By Brad Friedman on 8/5/2005, 12:06pm PT  

In a RAW STORY Exclusive by Michael Smith of the London Sunday Times (the man who broke the original Downing Street Memo), it is now revealed via official documents that the previous excuses given by the Bush and Blair administrations for the "spikes" in air attacks against Iraq prior to the war was yet another lie...

Britain and America's reasons for stepping up bombing of Iraq in the ten months leading up to the war in Iraq was a sham, official figures released by the British Ministry of Defense show.

U.S. Defense Secretary Donald Rumsfeld, and Geoff Hoon, his UK counterpart, said the stepped-up attacks by U.S. and Royal Air Force aircraft patrolling the southern no-fly zone were a response to increased attacks by Iraqi air defences.
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But figures released last month by the British Ministry of Defense show that in the immediate aftermath of the Sept. 11 attacks, with American officials predicting moves to oust Saddam Hussein, Iraq dramatically scaled back its attacks on allied aircraft.

During the first seven months of 2001 the allies recorded 370 “provocations” by the Iraqi military against allied aircraft. But in the seven months between October 2001 and May 2002 when the allies stepped up their attacks, there were just 32. The complete figures are available here, on the parliament's website.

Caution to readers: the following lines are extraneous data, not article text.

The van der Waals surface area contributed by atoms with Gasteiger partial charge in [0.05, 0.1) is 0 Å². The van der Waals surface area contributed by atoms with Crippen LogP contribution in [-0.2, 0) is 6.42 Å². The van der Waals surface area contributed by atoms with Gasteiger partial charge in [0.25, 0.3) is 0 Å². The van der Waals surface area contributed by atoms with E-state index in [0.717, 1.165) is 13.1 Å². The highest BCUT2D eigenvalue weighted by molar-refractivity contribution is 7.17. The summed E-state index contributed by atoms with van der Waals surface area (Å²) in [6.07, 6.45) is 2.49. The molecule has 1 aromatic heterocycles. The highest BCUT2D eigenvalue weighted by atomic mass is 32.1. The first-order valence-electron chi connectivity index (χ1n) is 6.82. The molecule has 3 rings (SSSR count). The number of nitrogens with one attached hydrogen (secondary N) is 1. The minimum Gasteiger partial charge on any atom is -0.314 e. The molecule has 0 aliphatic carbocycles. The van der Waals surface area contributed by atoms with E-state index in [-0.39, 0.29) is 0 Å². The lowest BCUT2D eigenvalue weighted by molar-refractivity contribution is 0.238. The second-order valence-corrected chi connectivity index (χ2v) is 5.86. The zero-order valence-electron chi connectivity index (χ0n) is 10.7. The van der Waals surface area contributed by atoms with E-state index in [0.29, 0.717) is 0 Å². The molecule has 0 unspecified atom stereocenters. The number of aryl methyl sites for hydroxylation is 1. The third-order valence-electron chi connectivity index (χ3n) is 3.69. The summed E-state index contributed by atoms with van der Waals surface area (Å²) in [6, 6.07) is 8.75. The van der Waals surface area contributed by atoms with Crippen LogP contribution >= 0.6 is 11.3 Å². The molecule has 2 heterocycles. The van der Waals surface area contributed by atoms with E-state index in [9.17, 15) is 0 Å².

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With U.S. officials openly predicting that an attack on Afghanistan would be followed by an invasion of Iraq, the number of recorded threats kept dropping.

By February 2002, there were just two, in March none and in April again two. Such was the reduction in the number of Iraqi threats that in the six months leading up to the “spikes of activity” British aircraft did not at any point need to respond in self-defence.
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“Taken together with the leaked minutes of the July 23rd meeting, these figures simply destroy the Government's case,” [Sir Menzies Campbell, the Liberal Democrat Foreign Affairs spokesman] said. “None of the inquiries have ever properly focused on the conduct of ministers. It is high time that we had an inquiry which did.”

The stepped-up attacks on Iraq's air defences are now widely seen by military analysts as the start of the air war, exposing both Blair and President George W Bush to allegations that they acted illegally.
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Congress, which under the US constitution has to give its backing before the President can order military action, did not do so until October 2002. The war officially began Mar. 21, 2003.

...And the "spikes" in the U.S. led bombing campaign began "just weeks after Blair and Bush agreed to use military action to bring about regime change in Iraq" at their summit meeting in Crawford during April of 2002.